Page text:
Editors' note: This column is part of the Vox debate on the economic consequences of war.
In the aftermath of the invasion of Ukraine by Russia, the first sanctions from the EU and the international community were diplomatic and financial. The continuation of the war has led a number of countries to broaden the scope of sanctions towards trade sanctions. While these sanctions are unprecedented, they are clearly insufficient insofar as the Russian economy continues to enjoy a steady stream of revenue from oil, gas, and coal sales. According to Eurostat, Russian energy imports by the EU were around €99 billion in 2021 and accounted for 62% of imports from Russia. With the war, the price of energy has soared. Today, the EU pays Russia about €640 million per day for oil and €360 million for piped natural gas. This should be compared to the cost to Russia of one day of war in Ukraine, estimated at $0.65 billion (Center for Economic Recovery 2022). Undoubtedly, the EU's energy dependence on Russia is its Achilles heel and is Russia's most powerful economic lever. This must stop.
Massive evidence of war crimes in northern and eastern Ukraine is reshuffling the deck and putting pressure on EU countries to wean themselves off Russian energy. On 8 April, the EU adopted its fifth package of sanctions against Russia including a ban on coal and solid fossil fuels. Should we go further in the embargo and extend it to Russian gas and oil? This issue is being debated as part of a new sanctions package that divides the EU27. The reluctance to impose an embargo on Russian energy is based on the idea that there would be no alternative to Russian energy for firms and households. This lack of substitution would result in a very high cost for the EU and potentially higher than that borne by Russia. This extreme view, which has already been criticised by Bachmann et al. (2022a, 2022b), neglects the possibilities of substitution at the different stages of economic activity, and would result in a decrease in production strictly equal to the amount of forgone energy. Fortunately, the reality is less simplistic: energy substitutes can be found by firms, or intermediate goods that do not use energy (or are less energy intensive) can also be offered by new suppliers. In addition, consumer demand can move towards other goods if this energy-based good becomes too expensive or no longer meets needs. History is full of examples in which such substitution mechanisms are put in place (Bachmann et al. 2022a, 2022b).
How can we assess the economic effects of the embargo taking into account all the possibilities of substitution and price adjustments on all markets? An inherent difficulty with this type of assessment is that an embargo policy changes the global production chain with cascading effects specific to each country. The model developed by Baqaee and Fahri (2021) proves to be of great relevance here. Based on this model, teams of researchers have recently tried to quantify the effects of an embargo on Russian imports at the EU level for Germany (Bachmann et al. 2022a, 2022b), France, and a broader set of countries (Baqaee et al. 2022, Langot and Tripier 2022). The average cost of the embargo in the EU is equivalent to a -0.7% reduction in gross national expenditure (GNE) (household consumption, investment, and public spending) per year and per capita, with a strong heterogeneity going from -5.3% for Lithuania to +0.2% for Luxembourg. Germany and France occupy intermediate positions with losses of around -0.3% and -0.2%, respectively. In concrete terms, the average cost per year and per capita would be about €535 for a Russian and €230 for a European.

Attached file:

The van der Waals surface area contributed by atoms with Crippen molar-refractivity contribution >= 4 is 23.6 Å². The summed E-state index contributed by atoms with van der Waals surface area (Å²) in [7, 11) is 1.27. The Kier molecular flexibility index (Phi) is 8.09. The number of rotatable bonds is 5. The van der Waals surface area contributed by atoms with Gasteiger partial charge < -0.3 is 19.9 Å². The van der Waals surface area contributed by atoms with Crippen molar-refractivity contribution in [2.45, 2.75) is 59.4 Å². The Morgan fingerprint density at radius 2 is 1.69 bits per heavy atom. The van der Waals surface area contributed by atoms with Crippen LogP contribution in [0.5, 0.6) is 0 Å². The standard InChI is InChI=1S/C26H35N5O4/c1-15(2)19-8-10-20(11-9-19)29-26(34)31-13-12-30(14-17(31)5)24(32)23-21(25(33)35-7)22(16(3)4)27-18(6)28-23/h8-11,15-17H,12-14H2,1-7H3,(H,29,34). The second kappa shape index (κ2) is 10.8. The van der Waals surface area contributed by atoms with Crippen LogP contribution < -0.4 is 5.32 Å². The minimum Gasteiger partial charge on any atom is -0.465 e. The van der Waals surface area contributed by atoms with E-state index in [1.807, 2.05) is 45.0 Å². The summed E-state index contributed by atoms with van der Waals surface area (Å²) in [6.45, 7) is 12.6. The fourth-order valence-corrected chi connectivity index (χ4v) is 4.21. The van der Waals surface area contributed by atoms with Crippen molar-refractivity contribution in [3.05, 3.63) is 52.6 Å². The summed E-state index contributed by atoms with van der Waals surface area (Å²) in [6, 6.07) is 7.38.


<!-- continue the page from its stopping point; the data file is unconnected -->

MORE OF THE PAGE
In what follows, we complement the previous contributions by studying the cost to Russia of trade sanctions according to their intensity. The intensity of sanctions varies according to the number of countries applying them and whether they affect imports only or both imports and exports. From a very short-term perspective, we assume that it is very difficult to substitute inputs with other inputs: the elasticity of substitutions retained being three times lower than the usual estimates, a very conservative assumption. We then consider six different scenarios. The first two concern only imports and focus on an embargo by the EU and countries ‘unfriendly’ to Russia.1 In these first two scenarios, we assume a strict embargo on all imports from Russia (including energy). We retain this strategy because, in addition to energy (coal), the new EU sanctions ban imports of many other commodities and products such as wood, fertilisers, cement, rubber products, and so on.2 This leads to an overestimation of the cost of an embargo against Russian energy in the strict sense, but is closer to the current state of the sanctions. The last four scenarios involve both imports and exports, i.e. a total exclusion from trade relations with Russia for the countries behind the sanctions. Compared to the first two scenarios, these are more realistic in that they also take into account the export restrictions that are part of the sanctions package. For example, the fifth set of restrictive measures against Russia prohibits the export of many high-tech products on which Russia is highly reliant, such as quantum computing, advanced semiconductors, or sensitive machinery.3 Figure 1 represents the cost to Russia of trade restrictions for the six scenarios. The cost increases sharply with the extent of the restrictions.
Figure 1 Costs for Russia of international trade restrictions (as a percentage of GNE)
Notes: This figure presents the cost for Russia of international trade restrictions under six different scenarios as a percentage of Gross National Expenditure (GNE). (I) trade restrictions are for imports only; (I&E) trade restrictions are for both imports and exports. For example, World - [China, India] (I&E) indicates that trade restrictions are taken at the world level excluding China and India and concern both imports and exports.